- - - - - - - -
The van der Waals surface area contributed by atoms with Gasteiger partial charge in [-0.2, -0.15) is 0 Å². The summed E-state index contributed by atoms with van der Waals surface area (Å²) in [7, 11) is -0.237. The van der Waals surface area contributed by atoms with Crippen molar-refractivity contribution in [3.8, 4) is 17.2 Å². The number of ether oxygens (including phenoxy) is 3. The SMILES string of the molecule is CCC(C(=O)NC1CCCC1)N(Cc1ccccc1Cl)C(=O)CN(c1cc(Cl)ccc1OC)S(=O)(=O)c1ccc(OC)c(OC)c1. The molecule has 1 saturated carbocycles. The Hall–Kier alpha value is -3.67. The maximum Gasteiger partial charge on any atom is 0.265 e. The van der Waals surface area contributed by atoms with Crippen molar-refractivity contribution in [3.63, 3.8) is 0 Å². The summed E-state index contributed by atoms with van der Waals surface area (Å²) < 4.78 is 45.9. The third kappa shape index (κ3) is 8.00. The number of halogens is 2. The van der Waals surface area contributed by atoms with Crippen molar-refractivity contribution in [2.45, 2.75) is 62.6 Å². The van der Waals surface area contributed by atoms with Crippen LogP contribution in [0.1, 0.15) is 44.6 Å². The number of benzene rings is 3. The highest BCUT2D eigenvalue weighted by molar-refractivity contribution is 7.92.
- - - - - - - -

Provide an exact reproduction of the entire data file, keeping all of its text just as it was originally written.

The van der Waals surface area contributed by atoms with Gasteiger partial charge in [-0.2, -0.15) is 0 Å². The summed E-state index contributed by atoms with van der Waals surface area (Å²) in [7, 11) is -0.237. The van der Waals surface area contributed by atoms with Crippen molar-refractivity contribution in [3.8, 4) is 17.2 Å². The number of ether oxygens (including phenoxy) is 3. The SMILES string of the molecule is CCC(C(=O)NC1CCCC1)N(Cc1ccccc1Cl)C(=O)CN(c1cc(Cl)ccc1OC)S(=O)(=O)c1ccc(OC)c(OC)c1. The molecule has 1 saturated carbocycles. The Hall–Kier alpha value is -3.67. The maximum Gasteiger partial charge on any atom is 0.265 e. The van der Waals surface area contributed by atoms with Crippen molar-refractivity contribution in [3.63, 3.8) is 0 Å². The summed E-state index contributed by atoms with van der Waals surface area (Å²) < 4.78 is 45.9. The third kappa shape index (κ3) is 8.00. The number of halogens is 2. The van der Waals surface area contributed by atoms with Crippen molar-refractivity contribution in [2.45, 2.75) is 62.6 Å². The van der Waals surface area contributed by atoms with Crippen LogP contribution in [0.1, 0.15) is 44.6 Å². The number of benzene rings is 3. The highest BCUT2D eigenvalue weighted by molar-refractivity contribution is 7.92.